Ultimately the MAC Board will need to approve the Plan. However, the document’s approval does not authorize any construction or related activities. For any of the proposed projects to be included in the Capital Improvement Program and be approved for funding and construction, an environmental evaluation and Board authorization are required.
Additionally, the Metropolitan Council must review the Plan and determine if it is consistent with its Regional Transportation Plan.
Throughout the process, comments can be submitted using the “Contact Project Team” link on the project website, in writing sent to the email or mailing address posted on the project website, or in person at the public events.
Input from the public is one of the factors that the project team will consider in developing the Plan. Other factors that are critical for the project team to consider include:
• Airport level of service standards,
• MAC’s established goals and objectives for the Plan,
• Airport design standards,
• Safety and feasibility,
• Federal and state policies, and
• Project costs
The Plan may not be able to incorporate all input provided by the public. The project team will listen to concerns, input and aspirations shared by the public and, when possible, make changes to alternatives developed to reflect public input. Additionally, feedback will be provided to the public on how it influenced decisions in the plan.
Comments from the public may be added to the Frequently Asked Questions (FAQs) on the project website or answered verbally as part of a public event. Lastly, comments received during the public comment period after release of the draft Plan will be considered during its finalization.
Sign-in sheets from public meeting events and Stakeholder Advisory Panel meetings will be included in the document. Additionally, comments made during the public comment period by municipalities, elected officials and associations will be included in their entirety and responded to in the final Plan. Comments from individuals during the public comment period will not be included in their entirety, nor will they include identifying information. Rather, they will be summarized and included in the final document.
No. The MSP Airport Long-Term Plan will not thoroughly review environmental impacts or identify mitigation strategies. Projected 2040 noise contours will be included in the Plan, as a requirement by Metropolitan Council. These projected noise contours are meant to provide an additional level of information about the long-term outlook for MSP. The MAC has a long history of addressing noise concerns, consistent with the needs of our community. Since 1992, the MAC has mitigated over 15,000 single-family and 3,300 multi-family homes, 19 schools at a cost of more than $500 million.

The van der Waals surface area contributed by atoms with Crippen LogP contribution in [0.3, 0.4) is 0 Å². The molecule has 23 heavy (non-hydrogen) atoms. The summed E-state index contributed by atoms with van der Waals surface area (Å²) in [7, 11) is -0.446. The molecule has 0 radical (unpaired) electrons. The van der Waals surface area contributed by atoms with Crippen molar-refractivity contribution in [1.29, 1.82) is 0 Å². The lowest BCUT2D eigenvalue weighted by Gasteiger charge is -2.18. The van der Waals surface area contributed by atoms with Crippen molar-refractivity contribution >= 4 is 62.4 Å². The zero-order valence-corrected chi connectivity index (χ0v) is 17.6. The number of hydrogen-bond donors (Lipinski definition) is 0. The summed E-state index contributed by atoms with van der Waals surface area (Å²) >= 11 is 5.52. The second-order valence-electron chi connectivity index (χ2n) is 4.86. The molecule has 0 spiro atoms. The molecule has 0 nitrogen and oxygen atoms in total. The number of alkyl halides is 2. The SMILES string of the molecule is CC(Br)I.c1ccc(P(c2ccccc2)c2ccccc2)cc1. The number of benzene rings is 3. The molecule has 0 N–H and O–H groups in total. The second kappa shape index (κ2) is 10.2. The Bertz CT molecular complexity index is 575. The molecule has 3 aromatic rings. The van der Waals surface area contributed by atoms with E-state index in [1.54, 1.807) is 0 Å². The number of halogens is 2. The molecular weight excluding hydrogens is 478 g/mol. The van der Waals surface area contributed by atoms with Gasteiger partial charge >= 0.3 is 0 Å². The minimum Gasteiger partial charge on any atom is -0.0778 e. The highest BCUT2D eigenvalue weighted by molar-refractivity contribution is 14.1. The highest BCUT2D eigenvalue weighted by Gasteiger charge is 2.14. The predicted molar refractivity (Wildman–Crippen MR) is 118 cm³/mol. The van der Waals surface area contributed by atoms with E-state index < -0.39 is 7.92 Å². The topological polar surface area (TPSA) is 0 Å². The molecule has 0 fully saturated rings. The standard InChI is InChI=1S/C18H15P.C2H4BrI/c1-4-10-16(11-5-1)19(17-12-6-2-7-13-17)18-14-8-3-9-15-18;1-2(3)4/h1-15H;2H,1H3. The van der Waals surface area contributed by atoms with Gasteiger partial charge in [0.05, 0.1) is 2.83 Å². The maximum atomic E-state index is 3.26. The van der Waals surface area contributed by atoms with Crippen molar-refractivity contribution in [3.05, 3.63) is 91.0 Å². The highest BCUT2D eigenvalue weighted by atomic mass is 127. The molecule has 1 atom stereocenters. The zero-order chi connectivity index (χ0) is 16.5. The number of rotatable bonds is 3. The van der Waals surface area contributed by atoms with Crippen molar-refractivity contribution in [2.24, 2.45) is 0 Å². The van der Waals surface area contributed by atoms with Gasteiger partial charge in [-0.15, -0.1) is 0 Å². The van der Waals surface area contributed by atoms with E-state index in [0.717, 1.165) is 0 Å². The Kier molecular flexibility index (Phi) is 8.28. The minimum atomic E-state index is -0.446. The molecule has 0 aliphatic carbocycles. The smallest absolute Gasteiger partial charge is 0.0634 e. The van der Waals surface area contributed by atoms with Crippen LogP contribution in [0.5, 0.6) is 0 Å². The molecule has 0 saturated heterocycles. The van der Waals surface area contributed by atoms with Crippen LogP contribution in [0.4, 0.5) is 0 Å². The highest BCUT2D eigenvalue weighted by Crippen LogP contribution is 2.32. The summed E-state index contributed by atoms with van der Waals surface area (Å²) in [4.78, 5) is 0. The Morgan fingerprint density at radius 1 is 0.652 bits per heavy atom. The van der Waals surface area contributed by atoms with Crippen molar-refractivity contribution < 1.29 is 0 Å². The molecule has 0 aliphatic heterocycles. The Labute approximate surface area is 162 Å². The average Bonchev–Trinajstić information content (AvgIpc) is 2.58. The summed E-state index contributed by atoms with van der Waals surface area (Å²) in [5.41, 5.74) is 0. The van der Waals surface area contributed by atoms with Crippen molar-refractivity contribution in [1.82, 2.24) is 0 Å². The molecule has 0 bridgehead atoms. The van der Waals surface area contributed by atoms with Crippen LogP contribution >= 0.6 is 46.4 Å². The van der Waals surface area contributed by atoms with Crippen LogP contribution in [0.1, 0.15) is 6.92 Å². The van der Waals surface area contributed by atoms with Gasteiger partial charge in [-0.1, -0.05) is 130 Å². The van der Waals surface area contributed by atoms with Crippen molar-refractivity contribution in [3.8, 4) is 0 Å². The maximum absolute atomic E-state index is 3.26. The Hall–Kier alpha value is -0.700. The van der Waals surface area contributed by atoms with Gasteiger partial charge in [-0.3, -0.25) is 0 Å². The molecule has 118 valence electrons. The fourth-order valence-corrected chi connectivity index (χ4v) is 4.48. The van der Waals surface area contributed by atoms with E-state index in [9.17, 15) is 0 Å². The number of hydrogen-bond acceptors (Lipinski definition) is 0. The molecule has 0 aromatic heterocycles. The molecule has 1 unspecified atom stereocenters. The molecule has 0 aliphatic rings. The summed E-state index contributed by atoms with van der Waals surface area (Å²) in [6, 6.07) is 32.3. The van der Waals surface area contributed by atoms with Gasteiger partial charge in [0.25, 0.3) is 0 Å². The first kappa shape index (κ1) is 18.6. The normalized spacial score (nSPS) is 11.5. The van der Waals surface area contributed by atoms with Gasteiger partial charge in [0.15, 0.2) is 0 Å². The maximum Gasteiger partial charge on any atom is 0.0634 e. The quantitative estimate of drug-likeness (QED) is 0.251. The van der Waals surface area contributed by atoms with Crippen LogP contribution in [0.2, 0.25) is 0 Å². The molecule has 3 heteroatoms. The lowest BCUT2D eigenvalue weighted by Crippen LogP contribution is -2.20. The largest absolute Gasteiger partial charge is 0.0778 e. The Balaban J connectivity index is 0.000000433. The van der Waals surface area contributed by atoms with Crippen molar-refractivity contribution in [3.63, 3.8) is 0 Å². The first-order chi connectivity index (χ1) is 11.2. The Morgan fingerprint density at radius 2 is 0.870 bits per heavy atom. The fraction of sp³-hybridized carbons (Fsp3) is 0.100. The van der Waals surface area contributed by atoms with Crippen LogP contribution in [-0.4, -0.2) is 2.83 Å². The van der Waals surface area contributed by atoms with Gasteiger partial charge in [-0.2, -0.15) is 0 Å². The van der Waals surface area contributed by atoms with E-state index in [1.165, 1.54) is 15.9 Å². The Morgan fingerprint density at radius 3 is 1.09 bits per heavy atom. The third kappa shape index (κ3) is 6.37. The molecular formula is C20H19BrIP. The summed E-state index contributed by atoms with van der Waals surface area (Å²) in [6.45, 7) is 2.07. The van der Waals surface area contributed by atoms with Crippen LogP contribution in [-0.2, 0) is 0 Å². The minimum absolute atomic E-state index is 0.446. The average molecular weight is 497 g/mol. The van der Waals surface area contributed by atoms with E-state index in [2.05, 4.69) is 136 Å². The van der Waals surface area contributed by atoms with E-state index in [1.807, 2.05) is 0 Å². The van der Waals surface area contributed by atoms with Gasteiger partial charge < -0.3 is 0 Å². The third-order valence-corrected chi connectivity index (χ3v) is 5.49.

Potential future aircraft noise exposure documented in this Plan represents the best forecast available based on projections of future activity. The current mitigation program administered by MAC does not determine eligibility based on forecast noise exposure, but rather, actual noise exposure calculated annually. That actual data, not forecasted contours, will continue to be used to determine eligibility for noise mitigation.
Evaluation of the appropriate state and federal level of environmental review will be conducted prior to constructing new projects identified in the Plan. Such environmental review is the appropriate mechanism for evaluating any environmental impacts and mitigation strategies resulting from airport improvement projects.
The objectives of the Stakeholder Advisory Panel (“Panel”) are to present information about the planning process to major stakeholder groups and to ensure that those tasked with making planning decisions hear and consider public concerns and aspirations related to the process.
Specifically, the Panel is an advisory board representing major stakeholder groups that have an interest in the planning process. The Panel serves several important functions, including:
• Representing a broad range of stakeholder groups;
• Receiving information about the planning process; and
• Communicating public concerns and aspirations as the voice of key stakeholders.
It is important to note that the Panel serves only in an advisory capacity. While the Panel may offer opinions, advice and guidance, the MAC is solely responsible for all planning decisions.